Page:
The Most Popular American Actor In Russia Came Out And His Co-Star Isn’t Happy About It

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Odin Biron, who plays the American son of gay dads on a popular Russian TV show, came out as gay. His Russian co-star, who has called for burning LGBT people alive, “hit his head against the wall and cursed fate.”

1. Odin Biron, who plays an American doctor on the popular Russian sitcom Interns, came out in an interview printed in the Feb. 9 issue of New York magazine.

The 30-year-old Minnesotan, pictured left, plays a character called Phil.

2. Ivan Okhlobystin, a Russian actor who has called for burning LGBT people alive, plays Phil’s boss, Doctor Bykov.

3. In response to the news of Biron’s coming out, Okhlobystin tweeted: “Bykov never finds out that Phil is a pervert. But when Okhlobystin learned that his friend Odin is a sodomite, he hit his head against the wall and cursed fate.”

4. “The Patriach said: we must do everything to prevent approval of the sin of sodomy ‘on the spaces of the Holy Rus.’ I absolutely agree.”

5. Okhlobystin is a former Orthodox priest and a vocal supporter of Russian-backed separatists in eastern Ukraine.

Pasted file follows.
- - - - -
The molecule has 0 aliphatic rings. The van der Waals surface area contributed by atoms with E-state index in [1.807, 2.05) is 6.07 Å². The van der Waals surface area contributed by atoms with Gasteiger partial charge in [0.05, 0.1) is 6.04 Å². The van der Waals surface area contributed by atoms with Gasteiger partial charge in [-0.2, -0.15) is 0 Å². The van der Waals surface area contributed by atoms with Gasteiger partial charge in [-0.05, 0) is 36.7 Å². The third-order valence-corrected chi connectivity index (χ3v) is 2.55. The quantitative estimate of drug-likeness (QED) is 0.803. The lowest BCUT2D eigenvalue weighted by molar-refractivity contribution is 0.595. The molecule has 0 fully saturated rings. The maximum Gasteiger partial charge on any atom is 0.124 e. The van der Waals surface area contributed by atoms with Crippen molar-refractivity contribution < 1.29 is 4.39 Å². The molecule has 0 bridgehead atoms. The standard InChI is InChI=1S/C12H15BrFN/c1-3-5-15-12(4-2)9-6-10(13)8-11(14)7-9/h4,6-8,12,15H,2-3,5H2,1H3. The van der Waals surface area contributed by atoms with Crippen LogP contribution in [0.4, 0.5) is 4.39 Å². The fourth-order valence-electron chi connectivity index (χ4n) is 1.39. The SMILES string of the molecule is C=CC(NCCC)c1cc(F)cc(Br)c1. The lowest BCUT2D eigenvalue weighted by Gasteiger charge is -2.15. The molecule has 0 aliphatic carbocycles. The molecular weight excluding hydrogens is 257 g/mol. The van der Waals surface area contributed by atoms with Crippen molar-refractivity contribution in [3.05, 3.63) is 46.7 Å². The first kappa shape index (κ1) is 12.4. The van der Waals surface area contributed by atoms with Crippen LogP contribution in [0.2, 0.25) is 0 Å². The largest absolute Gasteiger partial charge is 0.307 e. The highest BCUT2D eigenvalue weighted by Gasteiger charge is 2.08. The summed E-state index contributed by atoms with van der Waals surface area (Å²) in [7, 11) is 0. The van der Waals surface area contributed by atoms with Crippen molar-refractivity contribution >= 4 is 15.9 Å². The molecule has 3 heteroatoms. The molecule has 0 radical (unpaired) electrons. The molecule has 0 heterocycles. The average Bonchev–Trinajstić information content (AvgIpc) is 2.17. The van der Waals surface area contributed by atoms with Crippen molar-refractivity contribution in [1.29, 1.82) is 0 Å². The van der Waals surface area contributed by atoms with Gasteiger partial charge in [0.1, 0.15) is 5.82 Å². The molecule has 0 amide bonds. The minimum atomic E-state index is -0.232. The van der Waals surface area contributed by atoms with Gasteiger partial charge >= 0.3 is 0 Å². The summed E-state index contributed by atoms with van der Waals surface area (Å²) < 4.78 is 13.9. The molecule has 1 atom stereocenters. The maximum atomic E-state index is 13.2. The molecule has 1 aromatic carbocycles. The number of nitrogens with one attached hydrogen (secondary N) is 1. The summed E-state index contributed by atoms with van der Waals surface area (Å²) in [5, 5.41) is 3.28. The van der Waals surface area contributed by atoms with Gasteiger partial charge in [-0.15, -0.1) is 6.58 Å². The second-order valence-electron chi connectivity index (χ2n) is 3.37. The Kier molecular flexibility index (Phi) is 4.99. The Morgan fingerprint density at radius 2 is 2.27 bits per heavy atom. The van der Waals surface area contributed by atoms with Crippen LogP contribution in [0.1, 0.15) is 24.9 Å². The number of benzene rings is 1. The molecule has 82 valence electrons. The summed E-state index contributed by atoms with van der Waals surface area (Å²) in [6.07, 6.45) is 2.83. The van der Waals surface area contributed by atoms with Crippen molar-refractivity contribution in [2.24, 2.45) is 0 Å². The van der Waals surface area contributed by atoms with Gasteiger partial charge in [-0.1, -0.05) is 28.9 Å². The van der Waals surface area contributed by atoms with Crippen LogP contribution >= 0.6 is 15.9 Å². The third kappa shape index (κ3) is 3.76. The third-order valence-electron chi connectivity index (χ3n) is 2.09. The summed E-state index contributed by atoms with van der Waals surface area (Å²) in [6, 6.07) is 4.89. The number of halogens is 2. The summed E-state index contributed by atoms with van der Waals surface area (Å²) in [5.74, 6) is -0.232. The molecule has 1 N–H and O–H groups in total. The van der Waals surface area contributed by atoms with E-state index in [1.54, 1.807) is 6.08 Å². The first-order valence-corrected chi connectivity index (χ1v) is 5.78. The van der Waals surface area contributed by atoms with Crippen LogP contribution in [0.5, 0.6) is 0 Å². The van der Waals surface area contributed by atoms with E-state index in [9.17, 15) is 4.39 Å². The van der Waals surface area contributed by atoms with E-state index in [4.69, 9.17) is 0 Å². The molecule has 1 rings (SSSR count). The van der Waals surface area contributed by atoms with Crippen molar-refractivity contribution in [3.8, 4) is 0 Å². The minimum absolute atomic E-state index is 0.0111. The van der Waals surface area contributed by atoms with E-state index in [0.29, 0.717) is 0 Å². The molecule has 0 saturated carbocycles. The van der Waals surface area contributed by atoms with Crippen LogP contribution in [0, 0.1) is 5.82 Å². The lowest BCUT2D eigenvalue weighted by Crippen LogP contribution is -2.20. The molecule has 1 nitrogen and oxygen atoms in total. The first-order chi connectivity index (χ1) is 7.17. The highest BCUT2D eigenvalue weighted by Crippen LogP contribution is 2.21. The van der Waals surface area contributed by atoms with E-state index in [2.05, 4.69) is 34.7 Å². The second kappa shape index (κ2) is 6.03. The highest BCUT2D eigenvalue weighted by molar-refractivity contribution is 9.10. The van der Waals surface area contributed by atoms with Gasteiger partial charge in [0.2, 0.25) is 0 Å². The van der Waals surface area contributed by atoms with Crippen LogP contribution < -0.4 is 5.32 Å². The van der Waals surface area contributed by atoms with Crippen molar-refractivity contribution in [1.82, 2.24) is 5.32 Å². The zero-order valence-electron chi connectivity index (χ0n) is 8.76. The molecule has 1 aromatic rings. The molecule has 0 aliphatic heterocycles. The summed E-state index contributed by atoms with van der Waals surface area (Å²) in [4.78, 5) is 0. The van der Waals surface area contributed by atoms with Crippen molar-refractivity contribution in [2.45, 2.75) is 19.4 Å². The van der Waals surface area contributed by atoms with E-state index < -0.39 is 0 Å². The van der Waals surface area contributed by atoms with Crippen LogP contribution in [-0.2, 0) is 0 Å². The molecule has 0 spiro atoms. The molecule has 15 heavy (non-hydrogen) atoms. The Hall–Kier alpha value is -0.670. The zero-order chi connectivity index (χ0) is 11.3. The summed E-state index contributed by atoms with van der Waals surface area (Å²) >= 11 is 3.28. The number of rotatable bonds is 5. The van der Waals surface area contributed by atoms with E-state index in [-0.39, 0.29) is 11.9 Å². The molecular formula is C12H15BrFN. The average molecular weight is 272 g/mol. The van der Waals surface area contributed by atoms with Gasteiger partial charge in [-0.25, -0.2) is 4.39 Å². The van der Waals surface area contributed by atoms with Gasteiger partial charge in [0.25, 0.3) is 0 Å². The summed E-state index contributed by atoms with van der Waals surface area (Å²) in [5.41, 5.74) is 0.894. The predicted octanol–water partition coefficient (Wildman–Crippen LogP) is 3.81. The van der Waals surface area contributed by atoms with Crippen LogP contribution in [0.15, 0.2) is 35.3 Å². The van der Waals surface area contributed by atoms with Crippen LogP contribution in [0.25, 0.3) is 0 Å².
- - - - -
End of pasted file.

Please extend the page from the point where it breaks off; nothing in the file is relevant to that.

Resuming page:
“God bless you, Novorossia!”

6. Before Biron came out, the two actors were on good terms, according to the New York article. “When he’s not saying outrageously offensive stuff, I really like that man,” Biron told the magazine.

7. “He’ll say, ‘Odin, I’m gonna bomb the crap out of America, but I’m gonna save Minnesota because of you,’ ” Biron told New York.

8. In a statement sent from Biron’s email Wednesday, the actor thanked his supporters:

This week New York Magazine published a profile in which I spoke publicly for the first time about my sexuality. It was quickly picked up by the Russian-speaking media. First, I would like to express my sincere gratitude for the support I have received both in Russia and in the United States. I am thrilled to see that people are recognizing the good in my decision to go forward with this story.

I have always been a very private person, which is difficult enough in an industry that requires actors to be more and more in the public eye. I long ago accepted my sexuality, as have those close to me, including friends, family and many of my colleagues. It is largely thanks to their years of support and love that I now feel ready to take this step.

I do not see myself as an activist and didn’t set out to involve myself in politics. But at a time when sexual minorities in Russia face greater adversity, both socially and legally, than at any time in recent memory, I feel compelled to use my unique platform to speak out. If my coming out publicly can give hope to anyone, or encourage them to do the same, then the sacrifice of my privacy is worth it.

I have always firmly believed that the work of an artist is to remind us of our common humanity. The Russian public brought me into their homes through the character of Phil Richards, and I believe they accepted me. Now I appeal to the good conscience of the Russian people, and I can only hope that friendship in Russia is stronger than hate and fear — that the past 10 years has solidified a relationship that cannot now be tarnished.

9. Read New York‘s interview with Odin Biron here.

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